Thus I reached a point where I could fit the main body of my collection into the equivalent of two free-standing glass display cabinets. And even if I could no longer make any more massive purchases, I was tremendously happy and satisfied with what I had, even if it was still technically incomplete, but I did miss my Prototype, Reissue, E-Hobby, Alternators, Animated, Movie, Classics and regular G1 collection. In some ways it was a little sad that I did not even own examples of bread and butter Transformers like Soundwave, Megatron, Shockwave, Jetfire, Sunstreaker or Bumblebee. Any standard G1 I did own was either a present from a friend or a battered childhood specimen.
Unlike my collection, life was never going to stand still and the arrival of our baby meant great changes in our income due to moving to a larger apartment and my wife having to take maternity leave. While we were managing well month to month, conversations started to surface where more and more the luxury of owning a small but significant collection of roughly 100 premium or interesting items had to be justified in the long term. Sure, we could manage if I kept my collection and we stayed in the same type of property. Eventually my wife would go back to work and we could begin saving again, depending on the cost of childcare in the future.
However, the arrival of children signals the end of selfish desires and sacrifices become par for the course. My collection was no longer ‘my’ collection, marriage is the sharing of more than just feelings and words, it’s everything. Yes I purchased most of what I own now from recycled funds made from items bought in my student days, but by the same token should the money I saved before I met my wife be purely for my use and not ours?
I never bought anything for my collection as an investment either, it just so happened that what I like has appreciated considerably in value, but I’d be just as happy for it to crash and become worthless. But should I be more understanding that my wife, family and in-laws did not feel the same? Should I maybe use this unlikely asset to improve our lives and bring us significantly closer to our goals as a family? A car, a down-payment for our first property, a family holiday…these are important things that can be saved for over a period of time, but what about the here and now? Life has a habit of picking up speed.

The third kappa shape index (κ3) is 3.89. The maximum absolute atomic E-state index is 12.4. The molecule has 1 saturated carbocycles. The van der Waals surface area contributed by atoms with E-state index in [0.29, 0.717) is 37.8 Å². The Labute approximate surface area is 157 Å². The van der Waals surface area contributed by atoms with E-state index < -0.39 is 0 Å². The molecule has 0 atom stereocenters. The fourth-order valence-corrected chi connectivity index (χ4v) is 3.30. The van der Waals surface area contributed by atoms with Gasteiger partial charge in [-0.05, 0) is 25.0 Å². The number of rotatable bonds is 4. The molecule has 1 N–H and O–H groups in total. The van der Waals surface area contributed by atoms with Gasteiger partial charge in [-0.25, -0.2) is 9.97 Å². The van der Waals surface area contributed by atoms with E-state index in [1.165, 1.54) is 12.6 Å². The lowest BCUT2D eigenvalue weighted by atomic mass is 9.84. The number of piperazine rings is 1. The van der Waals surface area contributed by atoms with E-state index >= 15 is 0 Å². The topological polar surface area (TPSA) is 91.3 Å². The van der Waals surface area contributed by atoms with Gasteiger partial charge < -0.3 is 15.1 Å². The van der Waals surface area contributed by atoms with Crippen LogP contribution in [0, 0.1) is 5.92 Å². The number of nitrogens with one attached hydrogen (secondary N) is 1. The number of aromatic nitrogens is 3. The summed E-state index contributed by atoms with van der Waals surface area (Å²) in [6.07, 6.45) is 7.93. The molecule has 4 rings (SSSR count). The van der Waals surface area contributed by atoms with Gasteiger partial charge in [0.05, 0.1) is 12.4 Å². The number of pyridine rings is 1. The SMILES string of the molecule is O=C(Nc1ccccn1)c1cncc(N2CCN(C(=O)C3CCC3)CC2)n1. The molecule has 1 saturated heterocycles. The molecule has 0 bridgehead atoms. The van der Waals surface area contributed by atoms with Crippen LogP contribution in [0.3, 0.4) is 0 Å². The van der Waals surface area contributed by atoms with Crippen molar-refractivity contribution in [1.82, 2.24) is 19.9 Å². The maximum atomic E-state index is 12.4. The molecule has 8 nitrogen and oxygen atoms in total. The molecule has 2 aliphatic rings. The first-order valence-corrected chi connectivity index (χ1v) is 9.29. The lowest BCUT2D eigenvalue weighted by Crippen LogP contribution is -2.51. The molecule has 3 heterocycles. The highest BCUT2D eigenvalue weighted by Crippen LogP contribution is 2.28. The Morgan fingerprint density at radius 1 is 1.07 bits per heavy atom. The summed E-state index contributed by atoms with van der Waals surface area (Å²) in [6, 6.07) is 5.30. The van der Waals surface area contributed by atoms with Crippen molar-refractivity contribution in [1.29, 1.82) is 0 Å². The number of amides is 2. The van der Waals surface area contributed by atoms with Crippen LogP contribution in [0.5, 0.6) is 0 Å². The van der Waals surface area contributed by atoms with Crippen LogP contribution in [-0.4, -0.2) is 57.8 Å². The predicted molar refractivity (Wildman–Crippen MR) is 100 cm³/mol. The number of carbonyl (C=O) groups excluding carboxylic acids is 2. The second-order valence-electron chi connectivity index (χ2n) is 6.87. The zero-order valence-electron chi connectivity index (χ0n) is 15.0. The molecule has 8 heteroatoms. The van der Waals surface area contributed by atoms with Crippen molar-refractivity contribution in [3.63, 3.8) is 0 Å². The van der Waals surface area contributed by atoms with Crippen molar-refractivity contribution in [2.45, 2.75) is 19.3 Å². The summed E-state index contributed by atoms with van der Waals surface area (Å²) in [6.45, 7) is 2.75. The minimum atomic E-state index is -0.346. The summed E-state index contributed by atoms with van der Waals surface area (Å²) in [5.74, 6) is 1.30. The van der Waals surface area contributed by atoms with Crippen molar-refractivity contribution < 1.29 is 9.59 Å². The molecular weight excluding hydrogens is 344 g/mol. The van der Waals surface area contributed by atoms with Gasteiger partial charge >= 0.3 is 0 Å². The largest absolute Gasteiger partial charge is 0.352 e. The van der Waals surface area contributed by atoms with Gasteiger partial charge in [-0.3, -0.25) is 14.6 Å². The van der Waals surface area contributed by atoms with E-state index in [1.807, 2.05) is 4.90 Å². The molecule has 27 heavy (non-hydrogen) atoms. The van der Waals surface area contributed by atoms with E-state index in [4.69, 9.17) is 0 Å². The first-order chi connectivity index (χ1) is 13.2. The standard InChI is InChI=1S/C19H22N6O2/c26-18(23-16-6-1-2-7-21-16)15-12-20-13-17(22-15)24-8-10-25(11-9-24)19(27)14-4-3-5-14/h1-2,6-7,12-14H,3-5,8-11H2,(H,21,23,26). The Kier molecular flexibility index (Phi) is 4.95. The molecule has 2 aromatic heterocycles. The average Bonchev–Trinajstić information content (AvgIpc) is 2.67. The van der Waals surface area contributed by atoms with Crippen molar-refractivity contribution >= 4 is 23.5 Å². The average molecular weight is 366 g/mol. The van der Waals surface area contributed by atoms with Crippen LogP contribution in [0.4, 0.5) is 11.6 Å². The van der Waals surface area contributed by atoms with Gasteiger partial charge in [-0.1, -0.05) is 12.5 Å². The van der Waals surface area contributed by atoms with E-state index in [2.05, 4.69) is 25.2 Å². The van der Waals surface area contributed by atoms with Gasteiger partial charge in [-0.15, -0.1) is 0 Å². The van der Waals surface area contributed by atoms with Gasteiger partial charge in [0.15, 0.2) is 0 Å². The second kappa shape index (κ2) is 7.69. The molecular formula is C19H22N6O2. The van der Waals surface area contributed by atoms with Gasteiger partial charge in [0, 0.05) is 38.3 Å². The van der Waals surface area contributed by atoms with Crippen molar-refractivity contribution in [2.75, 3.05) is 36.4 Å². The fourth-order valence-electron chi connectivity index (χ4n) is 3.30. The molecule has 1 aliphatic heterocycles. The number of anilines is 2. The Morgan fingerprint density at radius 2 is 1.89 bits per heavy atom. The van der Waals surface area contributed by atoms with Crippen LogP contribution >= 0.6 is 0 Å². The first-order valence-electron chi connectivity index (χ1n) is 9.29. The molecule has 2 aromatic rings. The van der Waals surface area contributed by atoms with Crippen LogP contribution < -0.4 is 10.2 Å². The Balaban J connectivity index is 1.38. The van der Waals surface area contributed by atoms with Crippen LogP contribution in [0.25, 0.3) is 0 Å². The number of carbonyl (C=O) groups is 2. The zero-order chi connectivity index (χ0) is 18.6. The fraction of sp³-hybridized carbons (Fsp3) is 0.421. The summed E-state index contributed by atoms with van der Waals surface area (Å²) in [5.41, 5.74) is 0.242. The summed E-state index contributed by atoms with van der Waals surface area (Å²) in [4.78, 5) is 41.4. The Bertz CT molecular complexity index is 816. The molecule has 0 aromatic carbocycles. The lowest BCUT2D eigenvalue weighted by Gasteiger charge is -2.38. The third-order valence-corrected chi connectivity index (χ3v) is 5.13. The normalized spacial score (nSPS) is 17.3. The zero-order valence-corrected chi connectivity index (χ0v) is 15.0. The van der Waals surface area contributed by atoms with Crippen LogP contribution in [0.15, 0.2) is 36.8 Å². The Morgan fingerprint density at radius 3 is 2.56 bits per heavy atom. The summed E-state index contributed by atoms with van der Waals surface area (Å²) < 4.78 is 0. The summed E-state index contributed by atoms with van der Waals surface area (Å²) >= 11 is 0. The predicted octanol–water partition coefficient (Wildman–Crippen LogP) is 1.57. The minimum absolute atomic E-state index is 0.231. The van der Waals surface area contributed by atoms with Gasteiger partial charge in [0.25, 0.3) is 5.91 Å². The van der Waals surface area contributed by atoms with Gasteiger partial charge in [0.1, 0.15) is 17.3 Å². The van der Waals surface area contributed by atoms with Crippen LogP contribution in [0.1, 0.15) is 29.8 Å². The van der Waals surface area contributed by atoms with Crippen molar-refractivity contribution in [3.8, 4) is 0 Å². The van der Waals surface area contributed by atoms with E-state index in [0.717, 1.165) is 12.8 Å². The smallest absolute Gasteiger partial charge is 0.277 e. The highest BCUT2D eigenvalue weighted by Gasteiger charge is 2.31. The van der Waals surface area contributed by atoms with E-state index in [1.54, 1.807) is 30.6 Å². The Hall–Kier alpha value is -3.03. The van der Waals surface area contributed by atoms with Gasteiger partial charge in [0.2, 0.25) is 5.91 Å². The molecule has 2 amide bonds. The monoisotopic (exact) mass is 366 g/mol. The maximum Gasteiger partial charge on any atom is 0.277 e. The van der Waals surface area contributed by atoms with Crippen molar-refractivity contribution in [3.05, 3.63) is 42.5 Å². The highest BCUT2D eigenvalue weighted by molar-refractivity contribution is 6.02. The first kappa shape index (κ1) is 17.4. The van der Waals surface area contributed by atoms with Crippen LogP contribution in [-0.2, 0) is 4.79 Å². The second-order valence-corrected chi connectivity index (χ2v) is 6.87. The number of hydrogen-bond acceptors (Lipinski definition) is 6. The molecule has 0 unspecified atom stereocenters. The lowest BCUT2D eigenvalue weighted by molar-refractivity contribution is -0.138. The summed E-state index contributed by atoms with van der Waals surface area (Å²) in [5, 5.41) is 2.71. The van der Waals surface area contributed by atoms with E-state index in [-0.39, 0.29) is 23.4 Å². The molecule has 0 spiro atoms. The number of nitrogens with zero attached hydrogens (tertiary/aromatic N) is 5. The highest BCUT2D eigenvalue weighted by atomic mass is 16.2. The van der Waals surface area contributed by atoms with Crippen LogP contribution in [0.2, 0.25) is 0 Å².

Sure, the simple answer would be to focus on earning more and improving our situation financially so that any consideration given to selling my beloved collection could be buried, but in such times of austerity and insecurity, that is far easier said than done. Of course there are collectors who have many children and can still maintain a formidable collection, I must remind readers that this article is not a generalisation. I could quite easily sell the premium stuff and keep a healthy collection of lower-tier items like my four Human Alliance Movie figures or my collection of Binaltechs and handful of Masterpiece Transformers. But once the true loves have been sold, some of which have only ever been seen once in the era of online collecting, I fear that would signal my final exit from the hobby. If this were to happen, I know my wife fears that I would bear her and those of similar persuasion a degree of resentment. I would like to think not, but I would much rather not find out.
As much as I tell myself that I have adjusted to parenthood seamlessly, there is a nagging feeling that there are certain parts of my old life that I cling to subconsciously, and one of those things may well be my ‘right’ to have a valuable toy collection, or rather, a collection of toys that happens to currently have a high monetary value. For now, I feel no direct pressure to act on any impulse or suggestion, but there are days when I do not remove the protective cover from my display as I cannot face the reminder of how significantly I could improve our situation just by letting go of the 100-or-so elephants in the living room.
Who knows which unfortunate corner of my collection will come under financial scrutiny next. Will it be the Binaltech? The Alternators original artwork? The European Ceji variants or Japanese Diaclone? However it turns out, I would just love to think that there are some things I will never have to say goodbye to, and that some parts of my collection can be accepted as a priority.
All the best